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Mbarushimana is now seeking his own justice from the United Nations. He filed a complaint alleging the United Nations violated his rights as an employee during his detention in Kosovo. Mbarushimana was eventually released, but lost his U.N. job. He is now suing for back wages and an unspecified amount in damages.

A U.N. advisory body recently ruled in favor of Mbarushimana. His case is pending before the U.N. Administrative Tribunal. Mbarushimana now lives in France, where he was granted refugee status.

The Rwandan government continues to press for Mbarushimana's extradition.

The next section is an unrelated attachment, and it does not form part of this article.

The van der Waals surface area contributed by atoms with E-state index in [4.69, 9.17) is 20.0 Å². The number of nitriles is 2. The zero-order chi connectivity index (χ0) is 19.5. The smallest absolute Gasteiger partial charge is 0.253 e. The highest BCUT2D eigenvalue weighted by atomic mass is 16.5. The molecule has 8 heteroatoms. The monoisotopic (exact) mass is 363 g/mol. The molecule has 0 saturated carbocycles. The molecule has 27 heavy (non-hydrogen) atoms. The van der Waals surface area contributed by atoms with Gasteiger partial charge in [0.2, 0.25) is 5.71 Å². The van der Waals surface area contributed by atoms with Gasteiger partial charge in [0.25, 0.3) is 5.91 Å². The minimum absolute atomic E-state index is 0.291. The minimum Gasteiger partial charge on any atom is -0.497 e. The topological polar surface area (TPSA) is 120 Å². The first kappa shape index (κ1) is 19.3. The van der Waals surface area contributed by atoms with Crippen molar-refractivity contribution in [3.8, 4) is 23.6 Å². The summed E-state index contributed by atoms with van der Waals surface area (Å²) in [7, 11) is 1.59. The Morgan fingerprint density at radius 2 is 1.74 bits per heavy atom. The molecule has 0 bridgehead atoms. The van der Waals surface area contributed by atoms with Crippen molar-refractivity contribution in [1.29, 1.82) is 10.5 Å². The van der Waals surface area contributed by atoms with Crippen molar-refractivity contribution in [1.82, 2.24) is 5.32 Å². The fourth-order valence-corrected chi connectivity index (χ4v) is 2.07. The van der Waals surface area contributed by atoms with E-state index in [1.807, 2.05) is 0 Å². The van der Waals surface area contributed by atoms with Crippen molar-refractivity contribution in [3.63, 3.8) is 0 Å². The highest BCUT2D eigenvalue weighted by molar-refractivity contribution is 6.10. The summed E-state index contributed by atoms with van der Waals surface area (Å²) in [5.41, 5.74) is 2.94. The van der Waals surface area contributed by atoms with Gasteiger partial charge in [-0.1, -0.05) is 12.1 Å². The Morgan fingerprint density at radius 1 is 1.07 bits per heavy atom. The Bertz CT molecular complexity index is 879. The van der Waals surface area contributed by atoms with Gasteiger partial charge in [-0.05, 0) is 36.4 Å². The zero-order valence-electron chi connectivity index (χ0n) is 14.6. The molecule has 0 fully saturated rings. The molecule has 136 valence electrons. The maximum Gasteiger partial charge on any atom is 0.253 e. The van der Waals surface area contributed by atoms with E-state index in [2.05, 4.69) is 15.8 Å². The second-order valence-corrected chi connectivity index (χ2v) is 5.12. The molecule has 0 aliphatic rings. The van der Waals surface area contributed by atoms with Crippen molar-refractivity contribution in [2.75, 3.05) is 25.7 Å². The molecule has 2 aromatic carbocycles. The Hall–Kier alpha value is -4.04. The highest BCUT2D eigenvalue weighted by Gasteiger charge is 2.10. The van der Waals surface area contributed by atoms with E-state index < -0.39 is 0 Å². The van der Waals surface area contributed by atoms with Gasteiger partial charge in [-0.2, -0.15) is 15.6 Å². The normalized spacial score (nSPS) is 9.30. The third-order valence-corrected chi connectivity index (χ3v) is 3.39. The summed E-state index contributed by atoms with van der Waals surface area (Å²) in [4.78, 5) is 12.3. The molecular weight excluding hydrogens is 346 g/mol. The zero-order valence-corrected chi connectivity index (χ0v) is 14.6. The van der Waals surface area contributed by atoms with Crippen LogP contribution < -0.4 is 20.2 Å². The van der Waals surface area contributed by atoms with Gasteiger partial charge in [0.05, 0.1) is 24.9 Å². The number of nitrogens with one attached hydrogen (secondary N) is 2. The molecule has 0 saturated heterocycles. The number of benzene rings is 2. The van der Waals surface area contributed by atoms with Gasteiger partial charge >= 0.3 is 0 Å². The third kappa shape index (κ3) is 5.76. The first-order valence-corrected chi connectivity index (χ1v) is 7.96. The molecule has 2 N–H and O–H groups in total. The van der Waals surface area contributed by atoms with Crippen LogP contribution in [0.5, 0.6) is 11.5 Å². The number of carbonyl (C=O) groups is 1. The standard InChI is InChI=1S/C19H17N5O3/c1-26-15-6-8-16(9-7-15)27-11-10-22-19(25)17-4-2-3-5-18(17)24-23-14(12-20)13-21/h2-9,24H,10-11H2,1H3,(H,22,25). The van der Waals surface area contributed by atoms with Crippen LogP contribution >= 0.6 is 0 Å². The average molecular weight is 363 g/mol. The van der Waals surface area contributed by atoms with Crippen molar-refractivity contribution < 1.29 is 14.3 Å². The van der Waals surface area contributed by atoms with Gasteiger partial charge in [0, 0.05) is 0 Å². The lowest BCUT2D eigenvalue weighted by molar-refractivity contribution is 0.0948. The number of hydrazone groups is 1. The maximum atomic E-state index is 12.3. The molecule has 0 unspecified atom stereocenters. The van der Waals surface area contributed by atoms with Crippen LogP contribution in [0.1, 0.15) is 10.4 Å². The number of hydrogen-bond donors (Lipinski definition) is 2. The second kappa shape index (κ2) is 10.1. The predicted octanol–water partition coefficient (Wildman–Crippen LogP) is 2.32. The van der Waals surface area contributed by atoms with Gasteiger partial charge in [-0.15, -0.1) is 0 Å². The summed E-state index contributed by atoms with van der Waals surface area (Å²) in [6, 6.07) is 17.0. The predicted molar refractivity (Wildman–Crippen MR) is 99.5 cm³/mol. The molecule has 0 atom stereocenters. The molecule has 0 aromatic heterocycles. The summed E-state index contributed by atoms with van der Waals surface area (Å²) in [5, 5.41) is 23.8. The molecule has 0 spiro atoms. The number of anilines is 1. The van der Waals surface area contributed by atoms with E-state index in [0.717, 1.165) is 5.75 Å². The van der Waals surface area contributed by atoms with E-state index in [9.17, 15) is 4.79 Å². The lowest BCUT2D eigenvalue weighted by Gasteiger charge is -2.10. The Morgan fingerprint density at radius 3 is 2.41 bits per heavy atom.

Former U.N. employees who want Mbarushimana prosecuted see the entire episode as part of a broader failure of the U.N. system in Rwanda. They note that the UNDP never conducted an investigation into the killings of 33 Rwandan staff members during the genocide.

Memorial to the 33 U.N. Rwandan workers killed during the genocide.
photo by Stephen Smith

Those names are now engraved on a memorial in the middle of the UNDP compound in Kigali. The names include Florence Ngirumpatse, the UNDP administrator hacked to death by a squad of Hutu militia.

"Can we talk about betrayal? I think so," says Bisa Samari, the former UNDP economist. "The U.N. family betrayed its members and among them certainly Florence. She was one of the most loyal and the most dedicated, but she was only one among many, perhaps hundreds, in the U.N. system in Rwanda."

back to The Few Who Stayed: Defying Genocide in Rwanda

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